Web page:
Mercedes wagon outdoes the sedan
Someday, psychologists will plumb the dented brainpans of auto journalists to figure out why so many are so in love with the humble station wagon. But maybe I’ve got it figured out: for all our unhealthy obsessions with racy-yet-unattainable beauties, we’re mostly dorks who secretly want to settle down with a nice, smart, practical girl (or guy).
And there’s nothing smarter and more practical -- yet still reasonably fun and handsome -- than a wagon. SUVs generally don’t handle as well, or get as good fuel economy. Minivans? Even auto writers have standards.
Cutting back on your car insurance bill
First, make sure you're not spending too much money insuring a pile of junk. Of course you have to keep some insurance, but going keeping full coverage on a clunker means you may be insuring it for more than it's worth -- and in case the car is totaled, you'll be paid out based on the car's actual value rather than the value at which you insured it. (Check Kelley Blue Book for your car's current value.)
By Izzi Bendall
Custom-body designer Lumma Design worked over the fire-breathing BMW X6 to create an even more powerful version bolstered with carbon and aerodynamic enhancements.
It's called the Lumma CLR X 650 M, and as always, speed is paramount. It pumps out 670 hp and has a top speed of 193 mph.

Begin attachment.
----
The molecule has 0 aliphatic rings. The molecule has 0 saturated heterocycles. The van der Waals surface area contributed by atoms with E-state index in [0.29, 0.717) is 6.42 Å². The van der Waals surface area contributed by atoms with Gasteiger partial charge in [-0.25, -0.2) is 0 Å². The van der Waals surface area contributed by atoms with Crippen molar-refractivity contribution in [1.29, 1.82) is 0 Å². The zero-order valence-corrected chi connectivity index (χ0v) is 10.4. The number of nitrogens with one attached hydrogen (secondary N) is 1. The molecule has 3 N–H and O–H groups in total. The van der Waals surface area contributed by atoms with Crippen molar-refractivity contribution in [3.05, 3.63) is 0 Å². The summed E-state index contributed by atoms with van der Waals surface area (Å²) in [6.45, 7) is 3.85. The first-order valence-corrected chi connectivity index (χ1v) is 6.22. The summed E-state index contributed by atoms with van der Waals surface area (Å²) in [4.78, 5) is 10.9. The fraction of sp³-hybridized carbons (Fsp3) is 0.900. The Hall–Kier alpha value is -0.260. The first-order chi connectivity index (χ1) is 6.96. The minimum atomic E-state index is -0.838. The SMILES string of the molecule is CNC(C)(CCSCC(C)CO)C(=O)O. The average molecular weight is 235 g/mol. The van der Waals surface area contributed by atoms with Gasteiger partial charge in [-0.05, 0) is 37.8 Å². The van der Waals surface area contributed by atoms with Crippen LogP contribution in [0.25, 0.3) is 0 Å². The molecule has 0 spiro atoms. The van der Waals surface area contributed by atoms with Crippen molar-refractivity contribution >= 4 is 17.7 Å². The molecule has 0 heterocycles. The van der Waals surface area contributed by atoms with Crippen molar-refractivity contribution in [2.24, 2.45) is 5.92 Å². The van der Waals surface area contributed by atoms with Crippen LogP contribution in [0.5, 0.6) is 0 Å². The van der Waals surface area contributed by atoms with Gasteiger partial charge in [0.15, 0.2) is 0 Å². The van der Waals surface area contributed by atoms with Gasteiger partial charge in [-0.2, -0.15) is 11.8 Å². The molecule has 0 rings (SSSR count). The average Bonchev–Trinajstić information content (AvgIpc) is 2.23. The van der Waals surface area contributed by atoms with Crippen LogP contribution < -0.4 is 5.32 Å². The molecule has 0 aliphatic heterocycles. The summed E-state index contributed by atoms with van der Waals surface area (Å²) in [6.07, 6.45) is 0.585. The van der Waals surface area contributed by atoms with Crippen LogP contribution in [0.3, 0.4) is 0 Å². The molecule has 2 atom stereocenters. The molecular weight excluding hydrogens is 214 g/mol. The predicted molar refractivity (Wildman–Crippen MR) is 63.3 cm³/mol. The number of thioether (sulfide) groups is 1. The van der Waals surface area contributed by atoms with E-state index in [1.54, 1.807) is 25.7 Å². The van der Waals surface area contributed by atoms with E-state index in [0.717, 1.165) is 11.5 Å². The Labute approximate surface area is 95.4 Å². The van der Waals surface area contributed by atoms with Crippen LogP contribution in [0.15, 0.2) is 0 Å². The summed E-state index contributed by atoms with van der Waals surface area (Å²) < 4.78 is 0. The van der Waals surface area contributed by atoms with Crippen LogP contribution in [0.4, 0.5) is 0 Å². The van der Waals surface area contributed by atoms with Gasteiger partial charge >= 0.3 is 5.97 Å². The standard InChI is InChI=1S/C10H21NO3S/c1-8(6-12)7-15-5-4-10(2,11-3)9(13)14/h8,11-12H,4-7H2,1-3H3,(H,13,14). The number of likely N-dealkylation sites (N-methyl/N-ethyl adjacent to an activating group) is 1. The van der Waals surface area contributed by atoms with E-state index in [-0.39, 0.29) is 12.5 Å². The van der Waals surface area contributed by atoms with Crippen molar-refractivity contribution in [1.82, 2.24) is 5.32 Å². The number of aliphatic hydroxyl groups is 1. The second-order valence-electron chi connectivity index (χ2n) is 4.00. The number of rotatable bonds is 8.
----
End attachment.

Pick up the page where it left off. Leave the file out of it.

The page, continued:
California looks into transforming license plates into ad-carriers
That's right: California is looking into way to turn drivers' license plates into an advertising platform.
According to bill SB 1453, which passed without a dissenting vote on May 28, the DMV is authorized to partner with companies for R&D purposes aimed towards (and here I quote Gizmag): "the utilization of digital electronic license plates with specified areas of discussion and to conduct “real world” trials to gather data on the ability for DELP technology to deliver cost savings, workflow efficiencies and revenue generation."
By Izzi Bendall
The Crackdown 2 video game doesn't go on sale until July 6, but the sweepstakes to win the “Crackdown Cruiser” has already begun.
Based on the 2011 Dub Edition Ford Mustang V6, the customized car features Crackdown 2 graphics and 20-inch wheels fitted with Pirelli Zero Nero tires.
Paying homage to gaming, the cruiser also includes two Xbox 360s and an LCD screen in its trunk. Performance fans can also opt for a Roush fascia, splitter, lowering springs or window louvers.
Porsche beats MINI at Road Atlanta
MINI challenged; Porsche demurred. MINI went on the offensive; Porsche went silent.
In the end, the most shocking thing about Porsche's two-second victory at Road Atlanta is that the automotive giant partook at all. As I predicted, even in defeat the race was a victory for MINI, who now has a cute marketing gimmick: that two-second victory amounts to $38,000 per second when comparing the price of the two vehicles. Still, head of MINI North America Jim McDowell still has to wear a t-shirt that reads "We did not beat Porsche" at his next public appearance.